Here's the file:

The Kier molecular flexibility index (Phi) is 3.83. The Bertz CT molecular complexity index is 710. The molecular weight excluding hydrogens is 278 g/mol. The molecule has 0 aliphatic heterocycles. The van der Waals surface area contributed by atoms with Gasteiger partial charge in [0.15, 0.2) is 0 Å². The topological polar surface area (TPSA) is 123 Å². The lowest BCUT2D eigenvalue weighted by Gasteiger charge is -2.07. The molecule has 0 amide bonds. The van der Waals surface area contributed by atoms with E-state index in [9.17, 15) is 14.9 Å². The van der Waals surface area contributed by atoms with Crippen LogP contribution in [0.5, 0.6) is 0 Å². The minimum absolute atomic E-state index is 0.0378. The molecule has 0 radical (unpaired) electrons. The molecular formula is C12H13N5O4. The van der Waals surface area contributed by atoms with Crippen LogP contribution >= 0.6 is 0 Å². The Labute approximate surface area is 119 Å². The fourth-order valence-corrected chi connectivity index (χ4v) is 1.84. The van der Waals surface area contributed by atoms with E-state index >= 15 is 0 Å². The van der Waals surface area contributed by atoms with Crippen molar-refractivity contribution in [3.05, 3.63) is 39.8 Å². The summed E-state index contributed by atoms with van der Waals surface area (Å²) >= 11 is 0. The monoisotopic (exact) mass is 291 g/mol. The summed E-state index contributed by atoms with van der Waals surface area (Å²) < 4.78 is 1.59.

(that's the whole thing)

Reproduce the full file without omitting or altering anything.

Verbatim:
The Kier molecular flexibility index (Phi) is 3.83. The Bertz CT molecular complexity index is 710. The molecular weight excluding hydrogens is 278 g/mol. The molecule has 0 aliphatic heterocycles. The van der Waals surface area contributed by atoms with Gasteiger partial charge in [0.15, 0.2) is 0 Å². The topological polar surface area (TPSA) is 123 Å². The lowest BCUT2D eigenvalue weighted by Gasteiger charge is -2.07. The molecule has 0 amide bonds. The van der Waals surface area contributed by atoms with E-state index in [9.17, 15) is 14.9 Å². The van der Waals surface area contributed by atoms with Crippen LogP contribution in [0.5, 0.6) is 0 Å². The minimum absolute atomic E-state index is 0.0378. The molecule has 0 radical (unpaired) electrons. The molecular formula is C12H13N5O4. The van der Waals surface area contributed by atoms with Crippen LogP contribution >= 0.6 is 0 Å². The Labute approximate surface area is 119 Å². The fourth-order valence-corrected chi connectivity index (χ4v) is 1.84. The van der Waals surface area contributed by atoms with E-state index >= 15 is 0 Å². The van der Waals surface area contributed by atoms with Crippen molar-refractivity contribution in [3.05, 3.63) is 39.8 Å². The summed E-state index contributed by atoms with van der Waals surface area (Å²) >= 11 is 0. The monoisotopic (exact) mass is 291 g/mol. The summed E-state index contributed by atoms with van der Waals surface area (Å²) < 4.78 is 1.59.